Nightingale responds to Madame Schwabe concerning their relief work for the Franco-Prussian War. Topics of discussion include the nature of Nightingale's work, Aid Society activities and leadership, and distributions to other related charities.
Nightingale writes to her friend Madame Schwabe about expenses and difficulties associated with their war relief and hospital funding support during the Franco-Prussian War.
Nightingale writes to Madame Schwabe about a difficult associate in the Franco-Prussian War relief effort, remarking, “How miserable it is that, in these overwhelming crushing calamities which, one would think, would at least crush out all jealousies, all conceit, all meanness, we should not be able to work all as one!” She also expresses grief about the sadness of the war. Though thankful that Britain is not in it, she is frustrated that she is not there nursing.
With this letter to Madame Schwabe, Nightingale forwards a donation for the Widows & Orphans Fund and mentions donations to other relief charities for the Franco-Prussian War.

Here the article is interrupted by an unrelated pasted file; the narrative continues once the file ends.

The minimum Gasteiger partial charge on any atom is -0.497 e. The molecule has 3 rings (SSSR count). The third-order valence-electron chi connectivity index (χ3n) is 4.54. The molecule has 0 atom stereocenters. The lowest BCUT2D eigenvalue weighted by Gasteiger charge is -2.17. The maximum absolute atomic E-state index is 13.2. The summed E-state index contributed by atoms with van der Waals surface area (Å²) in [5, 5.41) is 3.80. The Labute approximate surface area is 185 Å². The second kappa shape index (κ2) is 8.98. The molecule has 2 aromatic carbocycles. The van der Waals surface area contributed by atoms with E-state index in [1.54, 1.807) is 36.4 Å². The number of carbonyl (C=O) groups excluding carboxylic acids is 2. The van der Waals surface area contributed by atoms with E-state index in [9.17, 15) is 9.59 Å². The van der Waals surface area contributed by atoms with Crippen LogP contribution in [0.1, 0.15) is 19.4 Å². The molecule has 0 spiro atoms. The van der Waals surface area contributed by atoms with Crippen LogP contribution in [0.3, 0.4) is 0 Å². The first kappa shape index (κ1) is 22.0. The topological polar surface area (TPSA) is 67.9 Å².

With this letter, Nightingale forwards a donation from Reverand John Denman, Rector of Newmarket, to Madame Schwabe for the War Victims' Fund Society. She also complements Mr. Denman for being “even more active & benevolent than the rest in active & benevolent England in collecting & sending contributions to nearly all the Funds raised to help the sufferers, (soldiers, peasants, widows) in this atrocious War, for the horrors of which a new word must be invented.”
Issues discussed within these pages include the distribution of Franco-Prussian War relief funds in France and Madame Schwabe's "Widows & Orphans Fund."
Nightingale responds to Madame Schwabe about obtaining carbolized lint for use in Berlin, presumably for treating the wounded of the Franco-Prussian War. She also gives an update on the situation concerning a German prisoner in Calais.
This letter is incomplete, with the recipient and date unknown. Nightingale writes about being overworked by those seeking her advice regarding army hospitals. She writes, “I am consulted by all sides as to their Army Hospital arrangements. And I always reply with my whole mind. They perfectly understand that I am at their command now & henceforth.”